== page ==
On the finca, Rigoberta witnessed the death of her younger brother due to malnutrition, and the poisoning death of a young woman as a result of chemical spraying of the cotton fields. Another friend, a young mother who refused to have sex with a landowner’s son, was hacked to death with a machete by his bodyguard.
The Indians grew to expect all manner of degradation on the fincas, but the memory of their mountain haven would sustain them. But finally the greed of the landowners reached even to the altiplano. Now that the Indians had made the land somewhat fertile, and now that the coastal regions had been developed, the potential profitability of formerly undesirable mountainous regions became apparent.
The same bureaucratic tricks played on the North American Indians by the U.S. and Canadian governments were (and continue to be) played here. Government officials took advantage of the Indians’ ignorance of Spanish and of their laws. Rigoberta’s father, Vicente Menchu, initiated the struggle against the government to protect his village. The Indians learned, after a myriad of bureaucratic hassles, that the governmental agrarian agency to which they had appealed for protection was in the pay of the landowners, that they had tricked them into signing a paper which gave the landowners access to their land, and that the lawyers they had hired were either corrupt or totally powerless.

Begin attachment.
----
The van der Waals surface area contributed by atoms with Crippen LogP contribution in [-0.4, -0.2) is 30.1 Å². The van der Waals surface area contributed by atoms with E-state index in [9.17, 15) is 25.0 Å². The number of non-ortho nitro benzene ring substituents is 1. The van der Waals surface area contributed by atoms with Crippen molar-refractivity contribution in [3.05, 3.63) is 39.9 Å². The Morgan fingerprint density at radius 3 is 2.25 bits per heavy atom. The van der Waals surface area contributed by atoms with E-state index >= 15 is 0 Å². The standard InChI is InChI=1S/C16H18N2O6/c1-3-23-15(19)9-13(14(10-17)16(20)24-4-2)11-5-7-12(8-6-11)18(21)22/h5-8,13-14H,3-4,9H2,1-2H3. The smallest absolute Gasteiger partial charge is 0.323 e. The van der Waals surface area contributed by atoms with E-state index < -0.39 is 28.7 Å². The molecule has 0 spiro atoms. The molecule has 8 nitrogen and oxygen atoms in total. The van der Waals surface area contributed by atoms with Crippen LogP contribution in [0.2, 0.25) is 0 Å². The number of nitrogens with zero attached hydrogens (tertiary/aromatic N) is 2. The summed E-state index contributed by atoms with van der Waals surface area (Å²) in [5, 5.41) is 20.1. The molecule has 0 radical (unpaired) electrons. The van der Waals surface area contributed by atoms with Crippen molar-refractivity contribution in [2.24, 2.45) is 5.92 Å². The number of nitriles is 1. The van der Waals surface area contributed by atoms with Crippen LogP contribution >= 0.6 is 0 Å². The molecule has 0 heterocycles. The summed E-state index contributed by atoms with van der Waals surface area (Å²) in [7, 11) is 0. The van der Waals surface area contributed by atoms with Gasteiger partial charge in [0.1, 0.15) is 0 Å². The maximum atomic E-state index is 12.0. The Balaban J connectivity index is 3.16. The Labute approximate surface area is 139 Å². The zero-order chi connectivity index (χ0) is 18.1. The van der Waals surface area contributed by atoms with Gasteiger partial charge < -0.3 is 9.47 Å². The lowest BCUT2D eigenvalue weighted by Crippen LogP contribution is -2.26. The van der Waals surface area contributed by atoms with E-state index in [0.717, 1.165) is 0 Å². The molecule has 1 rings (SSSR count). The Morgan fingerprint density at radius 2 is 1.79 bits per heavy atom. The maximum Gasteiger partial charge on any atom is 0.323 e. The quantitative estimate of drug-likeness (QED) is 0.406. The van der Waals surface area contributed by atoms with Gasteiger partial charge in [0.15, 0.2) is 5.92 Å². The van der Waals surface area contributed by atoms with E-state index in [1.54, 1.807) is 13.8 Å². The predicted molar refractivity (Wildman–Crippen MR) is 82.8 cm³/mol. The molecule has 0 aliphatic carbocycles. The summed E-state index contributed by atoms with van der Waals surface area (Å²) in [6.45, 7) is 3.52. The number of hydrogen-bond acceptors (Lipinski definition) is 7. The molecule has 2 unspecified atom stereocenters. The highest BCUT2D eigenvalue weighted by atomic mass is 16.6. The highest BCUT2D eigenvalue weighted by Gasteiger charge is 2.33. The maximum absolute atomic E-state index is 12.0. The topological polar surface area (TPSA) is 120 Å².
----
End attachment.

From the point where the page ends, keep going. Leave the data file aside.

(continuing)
The landowners’ henchmen then began to raid the villages. They threw the people out of their homes, destroyed their belongings, stole their keepsakes, and killed their animals. (“To us killing an animal is like killing a person. We care for all the things of the natural world very much and killing our dogs wounded us very deeply.”) The landowners told the Indians that they could stay on the land, but that it would not be their land, rather they would be working as peones on a large finca. Rigoberta tells us that her grandfather would “cry bitterly and say: ‘In the past, no one person owned the land. The land belonged to everyone. There were no boundaries.”‘ And the old man vowed that if the landowners killed their animals that they must in turn kill the landowners. The Indians refused to accept the landowners’ proposition, and the raids continued.
White Man’s Religion
As the violence perpetrated against the Indians became more and more flagrant, Rigoberta and her family and community were forced to ignore their customs and traditional concerns and to succumb to the overriding obsession with their basic day-to-day survival. Rigoberta became a “catechist.” She feels that she is able to use the white man’s religion to her own ends, to adapt it to her own understanding of the world. “By accepting the Catholic religion, we didn’t accept a condition, or abandon our culture. It was more like another way of expressing ourselves.” Yet their desires could of course be negated by reality, and their dire circumstances could force just such a condition on them.